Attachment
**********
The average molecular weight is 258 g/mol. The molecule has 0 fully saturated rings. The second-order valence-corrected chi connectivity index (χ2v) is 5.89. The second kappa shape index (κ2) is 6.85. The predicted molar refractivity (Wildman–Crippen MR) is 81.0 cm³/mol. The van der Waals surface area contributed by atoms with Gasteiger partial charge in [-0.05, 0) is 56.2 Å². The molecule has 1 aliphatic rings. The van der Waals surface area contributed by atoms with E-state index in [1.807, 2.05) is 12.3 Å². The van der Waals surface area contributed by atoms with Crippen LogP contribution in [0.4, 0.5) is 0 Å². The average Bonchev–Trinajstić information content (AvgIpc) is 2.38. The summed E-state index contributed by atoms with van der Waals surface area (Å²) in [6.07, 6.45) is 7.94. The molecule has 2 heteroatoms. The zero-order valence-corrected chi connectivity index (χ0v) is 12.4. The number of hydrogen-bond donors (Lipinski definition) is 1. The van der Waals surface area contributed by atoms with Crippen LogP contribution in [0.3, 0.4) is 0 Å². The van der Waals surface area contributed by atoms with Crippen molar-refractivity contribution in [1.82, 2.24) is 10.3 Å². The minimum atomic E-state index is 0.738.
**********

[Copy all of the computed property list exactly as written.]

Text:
The average molecular weight is 258 g/mol. The molecule has 0 fully saturated rings. The second-order valence-corrected chi connectivity index (χ2v) is 5.89. The second kappa shape index (κ2) is 6.85. The predicted molar refractivity (Wildman–Crippen MR) is 81.0 cm³/mol. The van der Waals surface area contributed by atoms with Gasteiger partial charge in [-0.05, 0) is 56.2 Å². The molecule has 1 aliphatic rings. The van der Waals surface area contributed by atoms with E-state index in [1.807, 2.05) is 12.3 Å². The van der Waals surface area contributed by atoms with Crippen LogP contribution in [0.4, 0.5) is 0 Å². The average Bonchev–Trinajstić information content (AvgIpc) is 2.38. The summed E-state index contributed by atoms with van der Waals surface area (Å²) in [6.07, 6.45) is 7.94. The molecule has 2 heteroatoms. The zero-order valence-corrected chi connectivity index (χ0v) is 12.4. The number of hydrogen-bond donors (Lipinski definition) is 1. The van der Waals surface area contributed by atoms with Crippen LogP contribution in [0.3, 0.4) is 0 Å². The van der Waals surface area contributed by atoms with Crippen molar-refractivity contribution in [1.82, 2.24) is 10.3 Å². The minimum atomic E-state index is 0.738.